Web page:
Supply Chain

Retailers grapple with the financial impact of the returns process

Total returns accounted for more than $761 billion in merchandise for US retailers in 2021—nearly 20% of which occurred after the holiday shopping season, per NRF.
article cover

Francis Scialabba

· 4 min read

With Black Friday and Cyber Monday in the rearview mirror, retailers should soon expect a flood of returns from shoppers.

As Retail Brew previously reported, companies have very different approaches to returns, and those differences are exacerbated during the holiday shopping season. Retailers don’t like returns, but why? The short answer is the cost and logistics nightmare returns can present, but there are some things retailers could consider to recoup even a fraction of what’s lost in the process.

No turning back: Total retail returns accounted for more than $761 billion in merchandise for US retailers in 2021—nearly 20% of which occurred in November and December— according to the National Retail Federation. “For every $1 billion in sales, the average retailer incurs $166 million in merchandise returns,” according to the trade association.

Returns are largely seen as a pain point in retail, for customers and retailers. According to an October 2022 report from return logistics company Happy Returns, 79% of consumers surveyed attempt to avoid mail-in returns if they can, and 40% said they would rather sit in rush hour traffic than return an item purchased online. 

  • Happy Returns offers in-person returns for online purchases, which allows shoppers to bypass mailing.

“This is really, from a consumer standpoint, about speed and ease,” David Sobie, VP of Happy Returns, told Retail Brew. “Don't make me print labels, don't make the box items up, don't make me wait in line at the post office, and most importantly, don't make me wait to get my money back.”

A pretty penny: For the most part, big box retailers send their returns back to the vendor, but it’s often a complicated process that incurs heavy costs, Sender Shamiss, president and CEO at reverse logistics firm goTRG, told Retail Brew.

  • The path merchandise typically takes once a customer returns a product is: consolidation center → return center → vendor.
  • And sometimes vendors cannot handle products themselves because they may not have a facility in the US or it may come from an overseas manufacturer, Shamiss added.

“The typical recovery for these big box and general merchandise items is about 15 cents on a dollar,” he said. “Take a $100 retail item, you’re recovering $15 on it. You’re recovering $15, and it’s costing you $15 to handle it. Why are you doing it in the first place? You’re better off taking the financial trashing.”

These costs may be why brands like H&M, Zara, Abercrombie & Fitch, and J. Crew now charge for returns. This year marks 10 years of FedEx raising rates by nearly 5% annually, making returns an expensive proposition across the board.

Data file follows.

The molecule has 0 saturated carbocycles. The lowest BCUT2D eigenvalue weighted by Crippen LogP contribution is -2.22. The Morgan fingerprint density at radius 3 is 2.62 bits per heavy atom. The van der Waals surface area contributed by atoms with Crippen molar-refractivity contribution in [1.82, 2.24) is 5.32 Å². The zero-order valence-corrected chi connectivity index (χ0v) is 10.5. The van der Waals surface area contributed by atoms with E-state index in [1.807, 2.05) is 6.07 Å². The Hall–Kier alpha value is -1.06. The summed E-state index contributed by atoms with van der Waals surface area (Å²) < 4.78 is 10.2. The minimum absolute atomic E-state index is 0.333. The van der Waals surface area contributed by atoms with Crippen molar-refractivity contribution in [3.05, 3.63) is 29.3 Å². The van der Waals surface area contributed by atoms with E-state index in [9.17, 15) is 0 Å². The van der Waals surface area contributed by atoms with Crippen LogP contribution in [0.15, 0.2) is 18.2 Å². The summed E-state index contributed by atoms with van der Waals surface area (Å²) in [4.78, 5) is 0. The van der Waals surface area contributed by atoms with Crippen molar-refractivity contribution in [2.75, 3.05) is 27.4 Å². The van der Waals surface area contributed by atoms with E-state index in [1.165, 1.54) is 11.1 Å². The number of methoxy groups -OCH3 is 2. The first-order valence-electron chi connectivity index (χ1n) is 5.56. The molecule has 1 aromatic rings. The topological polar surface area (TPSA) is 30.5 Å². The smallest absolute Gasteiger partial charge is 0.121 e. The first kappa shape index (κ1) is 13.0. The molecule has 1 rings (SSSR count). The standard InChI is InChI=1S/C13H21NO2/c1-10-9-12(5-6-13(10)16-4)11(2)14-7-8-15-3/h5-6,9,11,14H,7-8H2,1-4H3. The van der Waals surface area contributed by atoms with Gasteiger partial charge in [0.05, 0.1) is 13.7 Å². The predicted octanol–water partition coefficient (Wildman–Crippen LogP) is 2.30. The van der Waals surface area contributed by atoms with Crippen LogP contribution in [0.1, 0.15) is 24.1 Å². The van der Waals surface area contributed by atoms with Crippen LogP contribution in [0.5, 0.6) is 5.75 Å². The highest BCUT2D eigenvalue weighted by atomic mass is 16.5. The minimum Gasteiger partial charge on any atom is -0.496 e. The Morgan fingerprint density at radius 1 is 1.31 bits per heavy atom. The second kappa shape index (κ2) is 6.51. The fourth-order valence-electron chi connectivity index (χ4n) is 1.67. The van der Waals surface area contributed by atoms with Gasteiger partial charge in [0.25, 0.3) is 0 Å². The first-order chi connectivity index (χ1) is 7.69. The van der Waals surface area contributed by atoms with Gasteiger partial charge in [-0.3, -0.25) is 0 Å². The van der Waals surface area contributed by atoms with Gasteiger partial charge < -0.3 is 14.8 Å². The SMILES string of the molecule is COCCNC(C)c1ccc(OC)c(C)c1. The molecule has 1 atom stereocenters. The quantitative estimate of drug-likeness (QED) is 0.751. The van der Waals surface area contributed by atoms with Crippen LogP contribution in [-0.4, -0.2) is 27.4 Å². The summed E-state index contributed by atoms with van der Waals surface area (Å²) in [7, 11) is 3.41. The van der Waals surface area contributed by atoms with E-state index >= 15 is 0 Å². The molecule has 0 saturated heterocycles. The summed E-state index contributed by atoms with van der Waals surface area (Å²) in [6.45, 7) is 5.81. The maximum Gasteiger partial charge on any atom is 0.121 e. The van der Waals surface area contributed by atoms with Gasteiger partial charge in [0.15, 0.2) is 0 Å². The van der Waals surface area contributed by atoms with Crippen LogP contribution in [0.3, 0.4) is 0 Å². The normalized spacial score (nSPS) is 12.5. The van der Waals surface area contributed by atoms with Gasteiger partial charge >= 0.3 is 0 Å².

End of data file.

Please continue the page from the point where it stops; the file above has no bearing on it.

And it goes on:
• DHL Express shipping recently announced that starting Jan. 1, 2023, rates will increase by an average of 7.9% for US account holders.
  • Shamiss also mentioned that among online shoppers, “bracketing”—the practice of buying multiple items at once with the intention of keeping one and returning the rest—is an issue. It’s most common in apparel, he added.
Stay up to date on the retail industry

All the news and insights retail pros need to know, all in one newsletter. Join over 180,000 retail professionals by subscribing today.

“Being able to stick multiple items in the box before you ship them allows you to lower the cost per unit of shipping those items,” Sobie said.

So what can retailers do? For starters, Shamiss recommends his clients have a returns contract management system integrated into the company’s point of sale system, making it easier to track returns along their journey back to the retailer or vendor.

  • Secondly, Shamiss advises retailers to have a warehouse management system so products can be handled in one central area without transporting it back and forth.
  • Lastly, retailers need a  mechanism to push products back into retail, which is vital since roughly 30% of electronics can go back in stock immediately, per CNBC.

“The way the perfect return system should work is you should be able to follow that item in its entire financial journey and be able to reconcile from the point of return all the way to the point of resale or recycling,” Shamiss said.

The big picture: Shamiss and Sobie agreed that consumers overwhelmingly want the option to BORIS (buy online, return in-store). Shamiss pointed to Walmart, a goTRG client, offering free in-person and mailed returns within 14 days of a purchase, as a leader in the returns space.

“Companies like Walmart are making a very significant effort to change their processes,” Shamiss said. “I think they’re making a very strong, significant effort to put cutting-edge software in place and supply chain services to be able to mitigate the financial and environmental impact of returns.”

Stay up to date on the retail industry

All the news and insights retail pros need to know, all in one newsletter. Join over 180,000 retail professionals by subscribing today.